A special wreath was laid at the cairn to honour the work of Captain Donald ‘Dan’ Sinclair, Greenhill, who had instructed the crew to wait on board until low tide and had saved many lives as a result.

After the service we left to go to Soroby graveyard where we laid wreaths on the graves of the five sailors who drowned that day, as well as honouring the dead of the air forces who are also buried there. Tea was provided at An Talla and this gave a welcome chance to get out of the weather and swap stories about the Sturdy. There was also a huge display of items from the war from the collection of Mike Hughes.

At night Mike gave an illustrated talk on the impact of the war on the Hebrides, bringing his usual passion to the subject, and some stories. Apparently potatoes from the Sturdy stores have been grown in Middleton until recently. The families who had come for the event left the island full of memories, both happy and sad. Then Monday saw a huge storm batter the island, giving a taste of what it must have been like on that fateful day.

Thank you to everyone who supported the weekend, which had been initiated by Mike Gibson and organised locally by An Iodhlann.

Tiree Remembers HMS Sturdy

HMS Sturdy

“It was a Thursday, I remember it well. Willie got up – he heard something moving outside, something being blown by the wind…This would be about 6 or 7 o’clock in the morning. It was quite a rough morning and it was raining. I would call it force 9-10, a severe gale… Just before we got down there we could make out it was a naval vessel – the paint, the colour, you see. There were a lot of people there; you’d hear “Help!” [The wreck] would be about 60 yards from the gravel beach on the rocks out there. I remember – I’m sorry, I’m getting emotional – the first thing we met there, a body, a beautiful, young fellow. I picked him up and took him beyond the reach of the ocean and put him on the grass”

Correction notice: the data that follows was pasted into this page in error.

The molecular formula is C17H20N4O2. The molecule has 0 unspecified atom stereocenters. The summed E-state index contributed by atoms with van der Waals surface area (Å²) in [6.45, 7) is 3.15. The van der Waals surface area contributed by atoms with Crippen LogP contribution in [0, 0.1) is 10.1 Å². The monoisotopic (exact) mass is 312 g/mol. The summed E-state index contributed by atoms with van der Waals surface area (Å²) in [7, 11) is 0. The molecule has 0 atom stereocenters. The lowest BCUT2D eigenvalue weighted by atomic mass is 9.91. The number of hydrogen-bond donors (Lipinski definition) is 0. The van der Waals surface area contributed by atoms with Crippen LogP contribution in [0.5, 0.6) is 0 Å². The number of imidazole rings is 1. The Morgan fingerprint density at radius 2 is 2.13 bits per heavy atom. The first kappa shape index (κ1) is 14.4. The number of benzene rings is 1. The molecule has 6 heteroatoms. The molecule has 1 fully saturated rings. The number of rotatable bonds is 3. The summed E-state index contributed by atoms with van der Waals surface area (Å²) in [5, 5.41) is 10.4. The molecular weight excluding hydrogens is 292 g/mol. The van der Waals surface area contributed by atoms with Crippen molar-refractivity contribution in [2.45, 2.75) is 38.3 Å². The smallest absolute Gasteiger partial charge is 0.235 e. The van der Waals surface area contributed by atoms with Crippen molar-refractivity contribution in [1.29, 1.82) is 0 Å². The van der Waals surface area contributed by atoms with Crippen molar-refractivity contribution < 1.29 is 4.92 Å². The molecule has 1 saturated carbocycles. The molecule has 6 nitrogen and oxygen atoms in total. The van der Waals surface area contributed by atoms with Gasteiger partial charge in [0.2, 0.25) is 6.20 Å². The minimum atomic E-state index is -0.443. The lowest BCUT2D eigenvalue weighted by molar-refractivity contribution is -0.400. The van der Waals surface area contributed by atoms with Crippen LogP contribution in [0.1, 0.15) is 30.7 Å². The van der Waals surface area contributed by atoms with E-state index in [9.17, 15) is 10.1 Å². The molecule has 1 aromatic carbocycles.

– the late Hugh MacLean, Barrapol.

Tiree had seen its fair share of wrecks driven ashore, but the scene on the rocks off Sandaig at first light on October 30th 1940 brought home the sickening reality of the Second World War. A Royal Navy destroyer broken in two, beaten up onto the oil soaked beach with scores of stunned sailors sheltering from the storm and five bodies left behind by the tide.

I was not able to walk very well because I had cut my feet on the rocks but the islanders seemed suddenly to appear…I was taken to a cottage where the people were very kind, my clothes were dried and I had a hot bath. I fell asleep exhausted in a beautiful bed.

– Leading Seaman Harry Springett, from the Sturdy

To honour the five seamen who lost their lives and to remember the great kindness the islanders showed to the shipwrecked sailors, a memorial has been built above the beach in Sandaig where the ship hit the rocks. 70 years, to the day, after the tragedy this memorial will be dedicated at a service on Saturday 30th October at 2pm. Relatives of the crew, along with Commodore Charles Stevenson, CBE, (Naval Regional Commander, Scotland and Northern Ireland), families of the islanders who showed such kindness to the seamen and the Tiree pipe band will be there.